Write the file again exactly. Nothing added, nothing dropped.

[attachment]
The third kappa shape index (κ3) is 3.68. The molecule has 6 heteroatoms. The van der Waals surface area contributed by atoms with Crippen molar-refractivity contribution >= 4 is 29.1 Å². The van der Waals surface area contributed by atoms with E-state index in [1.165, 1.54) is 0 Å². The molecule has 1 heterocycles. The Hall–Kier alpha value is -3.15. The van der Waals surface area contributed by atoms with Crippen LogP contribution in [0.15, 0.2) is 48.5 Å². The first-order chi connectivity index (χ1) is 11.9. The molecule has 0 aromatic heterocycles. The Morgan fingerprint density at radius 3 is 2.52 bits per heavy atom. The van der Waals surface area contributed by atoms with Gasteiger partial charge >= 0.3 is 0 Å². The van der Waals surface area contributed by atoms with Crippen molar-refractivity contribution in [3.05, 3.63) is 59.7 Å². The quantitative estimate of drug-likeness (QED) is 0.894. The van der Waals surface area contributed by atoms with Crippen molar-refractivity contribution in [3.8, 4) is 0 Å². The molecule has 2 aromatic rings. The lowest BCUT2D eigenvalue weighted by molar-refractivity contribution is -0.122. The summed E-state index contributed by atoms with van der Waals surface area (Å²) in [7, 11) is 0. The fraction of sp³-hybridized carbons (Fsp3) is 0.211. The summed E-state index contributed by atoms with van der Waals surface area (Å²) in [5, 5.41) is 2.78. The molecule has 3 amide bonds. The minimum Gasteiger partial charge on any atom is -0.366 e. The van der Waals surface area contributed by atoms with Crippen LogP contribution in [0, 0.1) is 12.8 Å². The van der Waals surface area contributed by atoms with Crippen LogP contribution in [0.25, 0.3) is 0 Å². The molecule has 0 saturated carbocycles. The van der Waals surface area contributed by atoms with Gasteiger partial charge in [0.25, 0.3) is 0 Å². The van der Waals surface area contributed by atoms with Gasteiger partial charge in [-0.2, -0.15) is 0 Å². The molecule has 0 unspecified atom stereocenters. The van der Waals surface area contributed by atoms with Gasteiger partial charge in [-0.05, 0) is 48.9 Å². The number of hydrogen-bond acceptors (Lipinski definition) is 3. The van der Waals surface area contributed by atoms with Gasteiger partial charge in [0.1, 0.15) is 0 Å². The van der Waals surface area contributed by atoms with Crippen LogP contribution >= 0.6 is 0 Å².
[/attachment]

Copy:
The third kappa shape index (κ3) is 3.68. The molecule has 6 heteroatoms. The van der Waals surface area contributed by atoms with Crippen molar-refractivity contribution >= 4 is 29.1 Å². The van der Waals surface area contributed by atoms with E-state index in [1.165, 1.54) is 0 Å². The molecule has 1 heterocycles. The Hall–Kier alpha value is -3.15. The van der Waals surface area contributed by atoms with Crippen LogP contribution in [0.15, 0.2) is 48.5 Å². The first-order chi connectivity index (χ1) is 11.9. The molecule has 0 aromatic heterocycles. The Morgan fingerprint density at radius 3 is 2.52 bits per heavy atom. The van der Waals surface area contributed by atoms with Gasteiger partial charge >= 0.3 is 0 Å². The van der Waals surface area contributed by atoms with Crippen molar-refractivity contribution in [3.05, 3.63) is 59.7 Å². The quantitative estimate of drug-likeness (QED) is 0.894. The van der Waals surface area contributed by atoms with Crippen molar-refractivity contribution in [3.8, 4) is 0 Å². The molecule has 2 aromatic rings. The lowest BCUT2D eigenvalue weighted by molar-refractivity contribution is -0.122. The summed E-state index contributed by atoms with van der Waals surface area (Å²) in [7, 11) is 0. The fraction of sp³-hybridized carbons (Fsp3) is 0.211. The summed E-state index contributed by atoms with van der Waals surface area (Å²) in [5, 5.41) is 2.78. The molecule has 3 amide bonds. The minimum Gasteiger partial charge on any atom is -0.366 e. The van der Waals surface area contributed by atoms with Crippen LogP contribution in [0, 0.1) is 12.8 Å². The van der Waals surface area contributed by atoms with Crippen LogP contribution in [0.25, 0.3) is 0 Å². The molecule has 0 saturated carbocycles. The van der Waals surface area contributed by atoms with Gasteiger partial charge in [0.25, 0.3) is 0 Å². The van der Waals surface area contributed by atoms with Gasteiger partial charge in [-0.2, -0.15) is 0 Å². The molecule has 0 unspecified atom stereocenters. The van der Waals surface area contributed by atoms with Gasteiger partial charge in [-0.05, 0) is 48.9 Å². The number of hydrogen-bond acceptors (Lipinski definition) is 3. The van der Waals surface area contributed by atoms with Gasteiger partial charge in [0.1, 0.15) is 0 Å². The van der Waals surface area contributed by atoms with Crippen LogP contribution >= 0.6 is 0 Å².